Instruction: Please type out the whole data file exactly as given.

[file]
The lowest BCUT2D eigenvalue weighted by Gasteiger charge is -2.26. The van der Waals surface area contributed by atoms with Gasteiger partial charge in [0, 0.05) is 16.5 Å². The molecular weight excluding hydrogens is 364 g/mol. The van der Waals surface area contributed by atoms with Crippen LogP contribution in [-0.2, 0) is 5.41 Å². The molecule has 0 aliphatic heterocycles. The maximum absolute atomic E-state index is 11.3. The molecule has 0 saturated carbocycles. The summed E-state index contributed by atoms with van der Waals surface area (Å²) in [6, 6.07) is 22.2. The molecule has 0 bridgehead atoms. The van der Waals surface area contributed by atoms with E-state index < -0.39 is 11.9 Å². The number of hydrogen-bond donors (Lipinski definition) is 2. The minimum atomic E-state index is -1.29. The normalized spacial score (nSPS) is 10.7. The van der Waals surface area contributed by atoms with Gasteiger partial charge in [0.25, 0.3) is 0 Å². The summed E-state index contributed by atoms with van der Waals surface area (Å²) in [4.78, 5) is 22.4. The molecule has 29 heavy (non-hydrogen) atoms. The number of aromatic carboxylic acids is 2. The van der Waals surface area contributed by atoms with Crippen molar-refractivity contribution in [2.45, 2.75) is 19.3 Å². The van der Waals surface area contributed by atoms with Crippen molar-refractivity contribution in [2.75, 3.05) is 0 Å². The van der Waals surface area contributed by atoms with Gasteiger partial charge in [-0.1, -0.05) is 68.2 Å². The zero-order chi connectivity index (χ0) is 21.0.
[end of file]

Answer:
The lowest BCUT2D eigenvalue weighted by Gasteiger charge is -2.26. The van der Waals surface area contributed by atoms with Gasteiger partial charge in [0, 0.05) is 16.5 Å². The molecular weight excluding hydrogens is 364 g/mol. The van der Waals surface area contributed by atoms with Crippen LogP contribution in [-0.2, 0) is 5.41 Å². The molecule has 0 aliphatic heterocycles. The maximum absolute atomic E-state index is 11.3. The molecule has 0 saturated carbocycles. The summed E-state index contributed by atoms with van der Waals surface area (Å²) in [6, 6.07) is 22.2. The molecule has 0 bridgehead atoms. The van der Waals surface area contributed by atoms with E-state index < -0.39 is 11.9 Å². The number of hydrogen-bond donors (Lipinski definition) is 2. The minimum atomic E-state index is -1.29. The normalized spacial score (nSPS) is 10.7. The van der Waals surface area contributed by atoms with Gasteiger partial charge in [0.25, 0.3) is 0 Å². The summed E-state index contributed by atoms with van der Waals surface area (Å²) in [4.78, 5) is 22.4. The molecule has 29 heavy (non-hydrogen) atoms. The number of aromatic carboxylic acids is 2. The van der Waals surface area contributed by atoms with Crippen molar-refractivity contribution in [2.45, 2.75) is 19.3 Å². The van der Waals surface area contributed by atoms with Crippen molar-refractivity contribution in [2.75, 3.05) is 0 Å². The van der Waals surface area contributed by atoms with Gasteiger partial charge in [-0.1, -0.05) is 68.2 Å². The zero-order chi connectivity index (χ0) is 21.0.